There is no easy way to say it, but transportation safety is built upon the debris of past tragedies. The 21st-century traveller benefits from unprecedented levels of safety because of everything that has been deduced from previous disasters.
The so-called "black box" on your plane isn't there for the benefit of the current occupants. It is there to enable investigators to help future passengers and crew by eliminating yet more sources of risk. In the event of something going horribly wrong - or, as in the case of the recent British Airways jet at Heathrow, merely embarrassingly awry - the voices in the cockpit and the technical flight data can be analysed and fixes devised.
Much of the focus is on creating systems that can eliminate the risk posed by human fallibility. Sometimes it is possible to create a near-perfect safety culture, as the UK's aviation industry has demonstrated. The last fatal accident involving a British passenger jet took place in the 1980s. Since the Kegworth disaster in 1989, UK airlines have safely completed around 30 million flights.
Yet however smart the technology, however robust the procedures and however tough the regulators, there can still be unforeseen sets of circumstances that conspire to wreck lives.
When fatal accidents take place on the railways, there is quite correctly intense scrutiny from the travelling public. Passengers understandably expect hazards to be designed out.
Some may connect Wednesday night's disaster with the train crash in the southern suburbs of Paris earlier this month ago and conclude that rail travel is risky. For the second time in two weeks the formidable safety culture that characterises Europe's railways has fatally failed. Yet rail remains orders of magnitude safer than the roads. The death toll in Santiago de Compostela, appalling as it is, equates to the number of people who perish on the roads of Spain in the average fortnight.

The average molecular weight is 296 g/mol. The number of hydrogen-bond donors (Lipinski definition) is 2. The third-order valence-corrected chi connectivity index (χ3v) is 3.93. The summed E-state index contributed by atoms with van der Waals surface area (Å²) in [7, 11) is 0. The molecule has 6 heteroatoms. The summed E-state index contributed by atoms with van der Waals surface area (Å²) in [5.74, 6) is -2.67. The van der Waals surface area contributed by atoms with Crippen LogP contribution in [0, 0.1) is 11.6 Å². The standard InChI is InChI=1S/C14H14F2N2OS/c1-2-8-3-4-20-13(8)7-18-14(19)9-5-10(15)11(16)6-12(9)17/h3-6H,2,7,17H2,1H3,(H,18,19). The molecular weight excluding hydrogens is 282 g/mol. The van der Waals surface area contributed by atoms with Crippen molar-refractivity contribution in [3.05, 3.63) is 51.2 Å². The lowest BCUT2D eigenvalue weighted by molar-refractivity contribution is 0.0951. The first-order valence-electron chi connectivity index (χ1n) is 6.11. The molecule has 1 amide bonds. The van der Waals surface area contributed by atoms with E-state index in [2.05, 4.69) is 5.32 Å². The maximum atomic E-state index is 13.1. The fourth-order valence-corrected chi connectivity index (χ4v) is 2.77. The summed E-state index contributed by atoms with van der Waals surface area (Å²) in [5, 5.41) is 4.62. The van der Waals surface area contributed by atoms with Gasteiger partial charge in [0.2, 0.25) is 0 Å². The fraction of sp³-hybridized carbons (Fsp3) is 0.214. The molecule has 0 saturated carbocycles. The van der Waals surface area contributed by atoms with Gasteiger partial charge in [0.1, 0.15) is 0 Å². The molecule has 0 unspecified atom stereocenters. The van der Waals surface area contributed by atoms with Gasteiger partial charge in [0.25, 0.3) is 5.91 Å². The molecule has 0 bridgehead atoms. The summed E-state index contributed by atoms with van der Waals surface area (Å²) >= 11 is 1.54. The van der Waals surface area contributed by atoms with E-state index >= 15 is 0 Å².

Despite the tragedy, Spain will remain ahead of the rest of Europe in terms of its high-speed network. Until the 1990s, the country's railways were the slowest and most antiquated in western Europe - an Iberian cul de sac with railways of non-standard gauges trundling through difficult terrain. Over the past two decades, the country has invested in Europe's most modern and extensive network of high-speed trains, taking advantage of the tracts of emptiness to connect Madrid with Barcelona, Valencia and Seville at speeds close to 200mph.
Modern high-speed lines are statistically far safer than conventional tracks. But when significant numbers of people are moving at speed, on land or sea or in the air, the potential for large-scale loss of life can never be entirely eliminated. While families grieve, all that we can do is try to learn.Reuse content